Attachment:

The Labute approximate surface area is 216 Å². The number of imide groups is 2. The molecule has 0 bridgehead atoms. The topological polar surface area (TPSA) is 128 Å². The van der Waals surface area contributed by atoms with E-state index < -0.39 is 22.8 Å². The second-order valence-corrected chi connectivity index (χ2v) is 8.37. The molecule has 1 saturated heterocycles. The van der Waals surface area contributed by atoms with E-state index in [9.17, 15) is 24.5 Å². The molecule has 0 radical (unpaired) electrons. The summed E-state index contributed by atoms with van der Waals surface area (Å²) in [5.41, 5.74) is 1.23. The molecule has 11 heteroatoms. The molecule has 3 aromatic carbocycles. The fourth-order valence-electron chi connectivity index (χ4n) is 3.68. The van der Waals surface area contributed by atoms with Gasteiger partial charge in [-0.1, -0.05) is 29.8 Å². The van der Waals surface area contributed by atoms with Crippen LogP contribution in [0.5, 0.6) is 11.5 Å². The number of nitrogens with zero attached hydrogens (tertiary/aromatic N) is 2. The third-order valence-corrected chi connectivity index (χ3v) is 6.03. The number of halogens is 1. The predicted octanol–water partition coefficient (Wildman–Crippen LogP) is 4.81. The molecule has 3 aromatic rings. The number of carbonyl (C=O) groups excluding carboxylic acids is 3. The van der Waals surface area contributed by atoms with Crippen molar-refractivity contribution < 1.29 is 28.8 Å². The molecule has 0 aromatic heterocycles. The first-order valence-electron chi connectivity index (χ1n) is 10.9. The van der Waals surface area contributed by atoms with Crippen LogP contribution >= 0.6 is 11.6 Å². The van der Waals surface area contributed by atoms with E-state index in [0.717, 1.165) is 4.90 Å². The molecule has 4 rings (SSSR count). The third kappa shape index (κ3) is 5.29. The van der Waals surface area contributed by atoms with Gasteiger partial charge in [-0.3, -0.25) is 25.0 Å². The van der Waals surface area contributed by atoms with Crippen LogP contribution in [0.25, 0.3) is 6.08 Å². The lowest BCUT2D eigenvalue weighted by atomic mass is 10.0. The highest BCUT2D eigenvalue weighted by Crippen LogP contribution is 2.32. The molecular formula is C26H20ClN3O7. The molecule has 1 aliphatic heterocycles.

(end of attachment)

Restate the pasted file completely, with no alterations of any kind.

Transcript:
The Labute approximate surface area is 216 Å². The number of imide groups is 2. The molecule has 0 bridgehead atoms. The topological polar surface area (TPSA) is 128 Å². The van der Waals surface area contributed by atoms with E-state index < -0.39 is 22.8 Å². The second-order valence-corrected chi connectivity index (χ2v) is 8.37. The molecule has 1 saturated heterocycles. The van der Waals surface area contributed by atoms with E-state index in [9.17, 15) is 24.5 Å². The molecule has 0 radical (unpaired) electrons. The summed E-state index contributed by atoms with van der Waals surface area (Å²) in [5.41, 5.74) is 1.23. The molecule has 11 heteroatoms. The molecule has 3 aromatic carbocycles. The fourth-order valence-electron chi connectivity index (χ4n) is 3.68. The van der Waals surface area contributed by atoms with Gasteiger partial charge in [-0.1, -0.05) is 29.8 Å². The van der Waals surface area contributed by atoms with Crippen LogP contribution in [0.5, 0.6) is 11.5 Å². The number of nitrogens with zero attached hydrogens (tertiary/aromatic N) is 2. The third-order valence-corrected chi connectivity index (χ3v) is 6.03. The number of halogens is 1. The predicted octanol–water partition coefficient (Wildman–Crippen LogP) is 4.81. The molecule has 3 aromatic rings. The number of carbonyl (C=O) groups excluding carboxylic acids is 3. The van der Waals surface area contributed by atoms with Crippen molar-refractivity contribution < 1.29 is 28.8 Å². The molecule has 0 aromatic heterocycles. The first-order valence-electron chi connectivity index (χ1n) is 10.9. The van der Waals surface area contributed by atoms with Crippen LogP contribution >= 0.6 is 11.6 Å². The van der Waals surface area contributed by atoms with E-state index in [0.717, 1.165) is 4.90 Å². The molecule has 4 rings (SSSR count). The third kappa shape index (κ3) is 5.29. The van der Waals surface area contributed by atoms with Gasteiger partial charge in [-0.3, -0.25) is 25.0 Å². The van der Waals surface area contributed by atoms with Crippen LogP contribution in [0.25, 0.3) is 6.08 Å². The lowest BCUT2D eigenvalue weighted by atomic mass is 10.0. The highest BCUT2D eigenvalue weighted by Crippen LogP contribution is 2.32. The molecular formula is C26H20ClN3O7. The molecule has 1 aliphatic heterocycles.